North Korean forces are invading South Korea.
So goes the war game scenario at the Pentagon, reported by TIME, a fictional future scenario designed to help U.S. forces anticipate and prepare for tomorrow's military problems.
The scenario facing the Pacific Command (PACOM) posits that Kim Jong Il dies in 2016 and is replaced by a new leader who resumes the processing of uranium for the countries' long-disputed nuclear weapons program. Once two North Korean uranium enrichment plants are discovered, the United Nations passes a security council resolution to oppose the action.
In response, North Korean forces cross the DMZ and launch an invasion of South Korea by disguising thousands of troops within groups of refugees, creating what is called "an irregular warfare-type scenario that may require a mixture of conventional and counterinsurgency tactics."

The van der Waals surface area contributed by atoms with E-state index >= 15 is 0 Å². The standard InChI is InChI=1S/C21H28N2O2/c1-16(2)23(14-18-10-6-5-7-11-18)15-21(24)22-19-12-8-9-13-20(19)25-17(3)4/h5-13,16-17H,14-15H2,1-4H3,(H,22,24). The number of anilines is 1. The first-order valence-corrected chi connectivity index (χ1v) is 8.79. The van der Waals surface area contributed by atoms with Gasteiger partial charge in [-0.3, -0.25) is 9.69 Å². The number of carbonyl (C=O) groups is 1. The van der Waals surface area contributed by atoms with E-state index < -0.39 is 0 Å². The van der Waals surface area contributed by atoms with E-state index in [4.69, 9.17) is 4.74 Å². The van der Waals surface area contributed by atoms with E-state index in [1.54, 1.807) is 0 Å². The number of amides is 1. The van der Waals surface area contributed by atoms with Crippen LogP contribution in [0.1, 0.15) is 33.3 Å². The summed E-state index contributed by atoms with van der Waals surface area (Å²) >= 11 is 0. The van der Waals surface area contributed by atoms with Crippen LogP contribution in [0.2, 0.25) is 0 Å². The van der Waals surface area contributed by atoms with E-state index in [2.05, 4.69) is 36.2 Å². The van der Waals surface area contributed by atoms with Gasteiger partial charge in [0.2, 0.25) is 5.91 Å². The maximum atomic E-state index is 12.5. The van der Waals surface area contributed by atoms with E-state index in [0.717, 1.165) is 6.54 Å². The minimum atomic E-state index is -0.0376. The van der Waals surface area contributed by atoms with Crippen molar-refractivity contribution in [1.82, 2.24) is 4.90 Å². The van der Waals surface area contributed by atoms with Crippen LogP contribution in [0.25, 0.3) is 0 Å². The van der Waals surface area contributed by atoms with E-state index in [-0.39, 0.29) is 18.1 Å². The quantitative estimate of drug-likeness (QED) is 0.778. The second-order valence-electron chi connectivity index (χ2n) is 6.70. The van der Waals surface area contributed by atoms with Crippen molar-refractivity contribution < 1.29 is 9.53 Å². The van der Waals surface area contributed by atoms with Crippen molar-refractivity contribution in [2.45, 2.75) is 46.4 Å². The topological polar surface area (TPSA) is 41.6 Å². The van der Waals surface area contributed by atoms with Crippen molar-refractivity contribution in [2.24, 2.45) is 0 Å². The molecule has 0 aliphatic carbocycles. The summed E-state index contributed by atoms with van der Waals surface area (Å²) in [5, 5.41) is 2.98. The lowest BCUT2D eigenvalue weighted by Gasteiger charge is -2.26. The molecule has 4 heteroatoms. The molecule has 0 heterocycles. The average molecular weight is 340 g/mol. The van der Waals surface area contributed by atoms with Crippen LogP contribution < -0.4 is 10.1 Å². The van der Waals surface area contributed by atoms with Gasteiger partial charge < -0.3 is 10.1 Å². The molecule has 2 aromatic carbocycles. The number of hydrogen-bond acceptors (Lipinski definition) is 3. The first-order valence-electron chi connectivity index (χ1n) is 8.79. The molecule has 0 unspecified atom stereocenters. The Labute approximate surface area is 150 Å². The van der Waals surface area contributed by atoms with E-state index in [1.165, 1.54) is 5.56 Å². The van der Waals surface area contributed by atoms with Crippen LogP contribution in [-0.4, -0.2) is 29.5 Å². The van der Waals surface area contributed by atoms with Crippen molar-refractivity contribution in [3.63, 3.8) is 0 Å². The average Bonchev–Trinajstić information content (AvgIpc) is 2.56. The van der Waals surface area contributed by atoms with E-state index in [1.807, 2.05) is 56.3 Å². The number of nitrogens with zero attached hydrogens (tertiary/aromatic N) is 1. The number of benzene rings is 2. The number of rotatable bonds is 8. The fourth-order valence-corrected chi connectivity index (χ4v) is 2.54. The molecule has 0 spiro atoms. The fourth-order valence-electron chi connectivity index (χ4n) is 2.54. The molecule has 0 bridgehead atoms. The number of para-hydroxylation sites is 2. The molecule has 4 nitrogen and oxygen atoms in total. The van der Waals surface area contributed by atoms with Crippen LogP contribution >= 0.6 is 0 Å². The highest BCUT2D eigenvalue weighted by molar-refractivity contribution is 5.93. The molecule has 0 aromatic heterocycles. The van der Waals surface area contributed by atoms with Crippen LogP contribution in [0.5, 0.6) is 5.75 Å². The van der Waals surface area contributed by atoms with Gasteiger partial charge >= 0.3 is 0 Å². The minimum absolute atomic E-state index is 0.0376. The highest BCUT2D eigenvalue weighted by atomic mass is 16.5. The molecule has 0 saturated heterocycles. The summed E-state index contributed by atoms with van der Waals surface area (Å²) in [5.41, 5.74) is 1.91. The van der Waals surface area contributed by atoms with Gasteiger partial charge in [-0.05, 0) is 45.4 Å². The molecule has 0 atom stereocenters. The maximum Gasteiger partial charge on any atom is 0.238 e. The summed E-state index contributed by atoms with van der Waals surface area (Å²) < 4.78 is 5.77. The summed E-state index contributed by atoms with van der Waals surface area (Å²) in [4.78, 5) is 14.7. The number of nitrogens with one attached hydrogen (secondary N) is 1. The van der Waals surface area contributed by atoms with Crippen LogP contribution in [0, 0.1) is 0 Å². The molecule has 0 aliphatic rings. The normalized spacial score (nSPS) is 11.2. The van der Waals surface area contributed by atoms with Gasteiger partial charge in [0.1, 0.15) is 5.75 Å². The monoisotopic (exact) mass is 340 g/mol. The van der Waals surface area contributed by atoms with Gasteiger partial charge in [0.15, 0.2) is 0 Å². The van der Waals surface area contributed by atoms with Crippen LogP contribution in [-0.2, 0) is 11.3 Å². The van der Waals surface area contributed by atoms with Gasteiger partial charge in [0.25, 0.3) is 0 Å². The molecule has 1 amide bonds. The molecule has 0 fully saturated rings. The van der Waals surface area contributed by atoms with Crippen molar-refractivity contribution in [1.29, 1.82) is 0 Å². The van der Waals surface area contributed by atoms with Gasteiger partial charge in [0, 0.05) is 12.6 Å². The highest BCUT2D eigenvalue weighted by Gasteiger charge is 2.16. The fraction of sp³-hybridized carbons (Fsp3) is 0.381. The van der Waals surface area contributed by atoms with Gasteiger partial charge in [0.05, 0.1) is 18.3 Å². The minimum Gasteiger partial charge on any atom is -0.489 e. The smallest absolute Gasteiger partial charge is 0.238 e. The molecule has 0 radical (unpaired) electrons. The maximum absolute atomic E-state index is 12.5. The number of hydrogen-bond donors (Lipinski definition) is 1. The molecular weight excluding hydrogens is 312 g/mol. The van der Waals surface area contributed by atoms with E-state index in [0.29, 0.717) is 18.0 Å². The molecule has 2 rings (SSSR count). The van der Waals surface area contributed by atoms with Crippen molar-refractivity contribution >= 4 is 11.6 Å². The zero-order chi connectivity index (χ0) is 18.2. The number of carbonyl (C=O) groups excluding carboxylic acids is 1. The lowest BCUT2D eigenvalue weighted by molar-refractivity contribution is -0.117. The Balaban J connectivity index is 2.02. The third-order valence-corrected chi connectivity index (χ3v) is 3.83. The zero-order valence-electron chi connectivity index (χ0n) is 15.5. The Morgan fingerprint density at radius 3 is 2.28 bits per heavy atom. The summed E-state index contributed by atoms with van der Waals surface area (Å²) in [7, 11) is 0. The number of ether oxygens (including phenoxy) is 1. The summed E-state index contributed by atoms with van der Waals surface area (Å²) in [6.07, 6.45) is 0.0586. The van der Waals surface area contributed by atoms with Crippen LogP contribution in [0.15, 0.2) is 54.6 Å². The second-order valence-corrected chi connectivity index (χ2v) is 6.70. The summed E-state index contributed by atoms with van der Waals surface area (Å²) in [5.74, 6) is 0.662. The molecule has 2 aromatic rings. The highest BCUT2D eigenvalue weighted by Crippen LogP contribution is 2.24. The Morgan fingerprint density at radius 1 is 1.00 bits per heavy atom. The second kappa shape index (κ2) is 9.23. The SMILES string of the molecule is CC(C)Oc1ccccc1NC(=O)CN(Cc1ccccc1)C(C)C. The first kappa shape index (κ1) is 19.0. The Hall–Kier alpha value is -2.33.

U.S. forces launch measured air strikes as an initial move. "With the Korean Peninsula," says Army Spokesman Harvey Perritt, "the problem is bigger than just military." The response to a North Korean attack, he says, would have to require diplomatic, humanitarian and other solutions, including the involvement of many other allies. That does not bode well for the world beyond the games, where Pyongyang remains a frightening question mark.